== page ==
- General Comparisons
- Sweetness and Solubility
- Physical and Chemical Characteristics
- Synthetic High-Intensity Sweeteners
- Acesulfame Potassium
- Naturally Occurring High-Intensity Sweeteners
Introduction to Chapter
High-intensity sweeteners are agents that exhibit sweetening powers at very low concentrations. This sweetening power is most often compared with that of sucrose and is called the relative sweetness. For example, the compound aspartame is about 160–220 times sweeter than sucrose and is considered a high-intensity, or high-potency, sweetener. These sweeteners are useful in the development of low-calorie foods because although they may be caloric, they are used only at very low levels in the final products. They are also often used in the development of foods to help prevent dental caries and in foods eaten by diabetics because they do not promote dental caries or raise blood sugar levels. The high-intensity sweeteners discussed here are those commonly used in the food industry worldwide and are either synthetic or naturally occurring. The synthetic sweeteners are saccharin, cyclamate, aspartame, alitame, acesulfame K, and sucralose. The naturally occurring sweeteners are thaumatin, stevioside, and glycyrrhizin.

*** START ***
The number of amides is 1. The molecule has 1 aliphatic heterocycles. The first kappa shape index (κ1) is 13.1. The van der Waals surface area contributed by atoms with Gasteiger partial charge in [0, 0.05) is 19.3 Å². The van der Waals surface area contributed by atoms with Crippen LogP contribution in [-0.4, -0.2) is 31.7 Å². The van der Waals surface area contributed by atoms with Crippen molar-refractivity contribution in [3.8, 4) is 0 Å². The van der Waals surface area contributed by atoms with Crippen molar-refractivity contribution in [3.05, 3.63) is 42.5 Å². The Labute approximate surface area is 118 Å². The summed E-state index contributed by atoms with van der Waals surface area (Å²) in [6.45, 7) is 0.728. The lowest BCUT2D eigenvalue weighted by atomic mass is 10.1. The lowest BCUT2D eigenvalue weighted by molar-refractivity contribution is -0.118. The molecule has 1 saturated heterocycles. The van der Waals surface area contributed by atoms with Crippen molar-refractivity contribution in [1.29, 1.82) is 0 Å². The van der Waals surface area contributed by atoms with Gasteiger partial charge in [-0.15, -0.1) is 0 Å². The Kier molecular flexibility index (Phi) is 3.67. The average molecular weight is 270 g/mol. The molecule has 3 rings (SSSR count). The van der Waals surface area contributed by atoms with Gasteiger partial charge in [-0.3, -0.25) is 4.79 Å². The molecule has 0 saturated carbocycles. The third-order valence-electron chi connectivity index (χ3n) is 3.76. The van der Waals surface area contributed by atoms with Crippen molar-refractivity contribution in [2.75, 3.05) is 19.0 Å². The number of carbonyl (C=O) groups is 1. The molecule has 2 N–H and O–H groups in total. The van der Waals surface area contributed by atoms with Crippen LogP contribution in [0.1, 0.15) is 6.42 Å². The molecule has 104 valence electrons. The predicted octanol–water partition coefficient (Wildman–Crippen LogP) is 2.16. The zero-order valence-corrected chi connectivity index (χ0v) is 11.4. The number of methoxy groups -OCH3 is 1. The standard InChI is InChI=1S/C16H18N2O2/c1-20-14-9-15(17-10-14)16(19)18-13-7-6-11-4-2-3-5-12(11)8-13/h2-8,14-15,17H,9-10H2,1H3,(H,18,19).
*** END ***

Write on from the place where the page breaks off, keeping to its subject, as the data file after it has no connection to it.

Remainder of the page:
It is important to understand the physical and chemical properties of the high-intensity sweeteners, since they can be very different from the properties of the sucrose or other nutritive sweeteners they are replacing in a food system. Sweeteners: Nutritive (1) reviews the properties of sucrose and other natural or carbohydrate-based sweeteners such as corn syrups, honey, and dextrose. An understanding of a particular high-intensity sweetener's properties, such as sweetening ability, solubility, and stability at various pH levels and temperatures, and how to analytically determine its presence is crucial during the product-development and processing stages.